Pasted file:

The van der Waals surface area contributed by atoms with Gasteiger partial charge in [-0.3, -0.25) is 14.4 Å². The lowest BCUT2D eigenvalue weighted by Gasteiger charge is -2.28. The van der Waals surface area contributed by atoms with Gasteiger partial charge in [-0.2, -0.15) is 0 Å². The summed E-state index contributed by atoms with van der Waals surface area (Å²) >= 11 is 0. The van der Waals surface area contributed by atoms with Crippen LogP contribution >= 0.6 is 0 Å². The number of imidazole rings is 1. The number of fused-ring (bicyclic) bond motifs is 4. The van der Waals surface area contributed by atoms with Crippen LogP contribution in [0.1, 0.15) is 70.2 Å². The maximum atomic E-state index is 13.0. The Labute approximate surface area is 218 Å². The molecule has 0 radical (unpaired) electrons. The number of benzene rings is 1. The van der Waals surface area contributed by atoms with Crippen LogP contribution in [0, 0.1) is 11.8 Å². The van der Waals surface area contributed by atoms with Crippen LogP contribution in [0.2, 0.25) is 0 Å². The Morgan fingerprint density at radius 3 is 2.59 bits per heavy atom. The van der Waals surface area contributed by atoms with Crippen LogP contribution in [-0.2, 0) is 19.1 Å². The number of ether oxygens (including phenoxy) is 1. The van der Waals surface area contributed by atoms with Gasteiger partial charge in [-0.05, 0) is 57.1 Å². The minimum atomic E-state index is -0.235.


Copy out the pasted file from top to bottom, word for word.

The van der Waals surface area contributed by atoms with Gasteiger partial charge in [-0.3, -0.25) is 14.4 Å². The lowest BCUT2D eigenvalue weighted by Gasteiger charge is -2.28. The van der Waals surface area contributed by atoms with Gasteiger partial charge in [-0.2, -0.15) is 0 Å². The summed E-state index contributed by atoms with van der Waals surface area (Å²) >= 11 is 0. The van der Waals surface area contributed by atoms with Crippen LogP contribution >= 0.6 is 0 Å². The number of imidazole rings is 1. The number of fused-ring (bicyclic) bond motifs is 4. The van der Waals surface area contributed by atoms with Crippen LogP contribution in [0.1, 0.15) is 70.2 Å². The maximum atomic E-state index is 13.0. The Labute approximate surface area is 218 Å². The molecule has 0 radical (unpaired) electrons. The number of benzene rings is 1. The van der Waals surface area contributed by atoms with Crippen LogP contribution in [0, 0.1) is 11.8 Å². The van der Waals surface area contributed by atoms with Crippen LogP contribution in [0.2, 0.25) is 0 Å². The Morgan fingerprint density at radius 3 is 2.59 bits per heavy atom. The van der Waals surface area contributed by atoms with Crippen LogP contribution in [-0.2, 0) is 19.1 Å². The number of ether oxygens (including phenoxy) is 1. The van der Waals surface area contributed by atoms with Gasteiger partial charge in [-0.05, 0) is 57.1 Å². The minimum atomic E-state index is -0.235.